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Kleinerman, L. (2007). Discussion. J. Infant Child Adolesc. Psychother., 6(2):156-161.

(2007). Journal of Infant, Child & Adolescent Psychotherapy, 6(2):156-161


Laura Kleinerman


IT IS AN HONOR TO DISCUSS THE WONDERFUL ARTICLES IN THIS ISSUE, and I will begin by mentioning one other.

In his paper on the nontraditional family romance, Ken Corbett refers to what he calls a prescient statement by Laings (1968), in which Laings said, “We speak of families as if we knew what families are.” Corbett himself goes on to suggest “that the contemplation of nontraditional families, and the vicissitudes of contemporary reproduction, lead to an unknowing of what families are, including the ways we configure the family within developmental theory.” I would like to continue from that statement, to gather and discuss some of the ideas we have been thinking about today. These are realities and ideas on the frontier of experience and on the frontier of thinking. Dr. Cary Friedman recounts asking himself, “Does the need to find nontraditional means to create family cause problems or opportunities?” He and our other authors and our experience make it clear there are problems and opportunities. (One could ask if there is any family for whom this is not the case.) At this conference today, we keep in mind as a group what children and parents of invention know about their situation—that is, not knowing. Not knowing is part of what we all must learn to negotiate in our work and in life; today we consider it in particular situations that affect our theories of development and of object relations. I hope we take away from the experience of this day thoughts about how we help to make a process of bearing the unknown in situations that are new for us all.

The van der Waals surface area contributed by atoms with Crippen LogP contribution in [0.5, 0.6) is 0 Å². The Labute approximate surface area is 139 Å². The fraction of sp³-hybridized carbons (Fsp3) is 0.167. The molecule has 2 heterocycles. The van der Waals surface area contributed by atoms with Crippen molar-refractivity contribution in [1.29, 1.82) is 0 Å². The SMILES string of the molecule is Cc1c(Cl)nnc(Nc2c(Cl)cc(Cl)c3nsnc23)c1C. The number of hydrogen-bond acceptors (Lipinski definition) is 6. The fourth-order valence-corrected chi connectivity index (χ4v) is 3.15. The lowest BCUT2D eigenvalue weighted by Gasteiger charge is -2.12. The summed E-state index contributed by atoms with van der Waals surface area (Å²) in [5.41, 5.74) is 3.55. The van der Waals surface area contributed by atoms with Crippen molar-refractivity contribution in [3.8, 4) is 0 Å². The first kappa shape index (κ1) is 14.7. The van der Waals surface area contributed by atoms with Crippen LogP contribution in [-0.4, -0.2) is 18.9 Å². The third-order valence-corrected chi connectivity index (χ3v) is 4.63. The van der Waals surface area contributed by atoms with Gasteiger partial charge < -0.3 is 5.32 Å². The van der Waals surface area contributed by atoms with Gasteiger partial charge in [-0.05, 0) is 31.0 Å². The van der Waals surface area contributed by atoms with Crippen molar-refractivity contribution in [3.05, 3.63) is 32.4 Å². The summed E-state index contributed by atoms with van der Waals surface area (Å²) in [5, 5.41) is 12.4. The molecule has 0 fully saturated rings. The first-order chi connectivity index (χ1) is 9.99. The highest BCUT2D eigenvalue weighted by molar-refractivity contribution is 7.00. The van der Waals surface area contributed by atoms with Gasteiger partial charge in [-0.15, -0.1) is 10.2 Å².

To speak about not knowing does not argue against disclosure, as we have been discussing. We have probably all had the experience of working with children who do know, in the sense of the “unthought blown,” while the parents are still feeling that there is no reason to tell or good reason not to tell. As Dr. Diane Ehrenshaft points out, we often must help in the negotiation among these differing senses of reality, and in striving for what is best for all concerned. It is in a larger sense that I want to stress not knowing.

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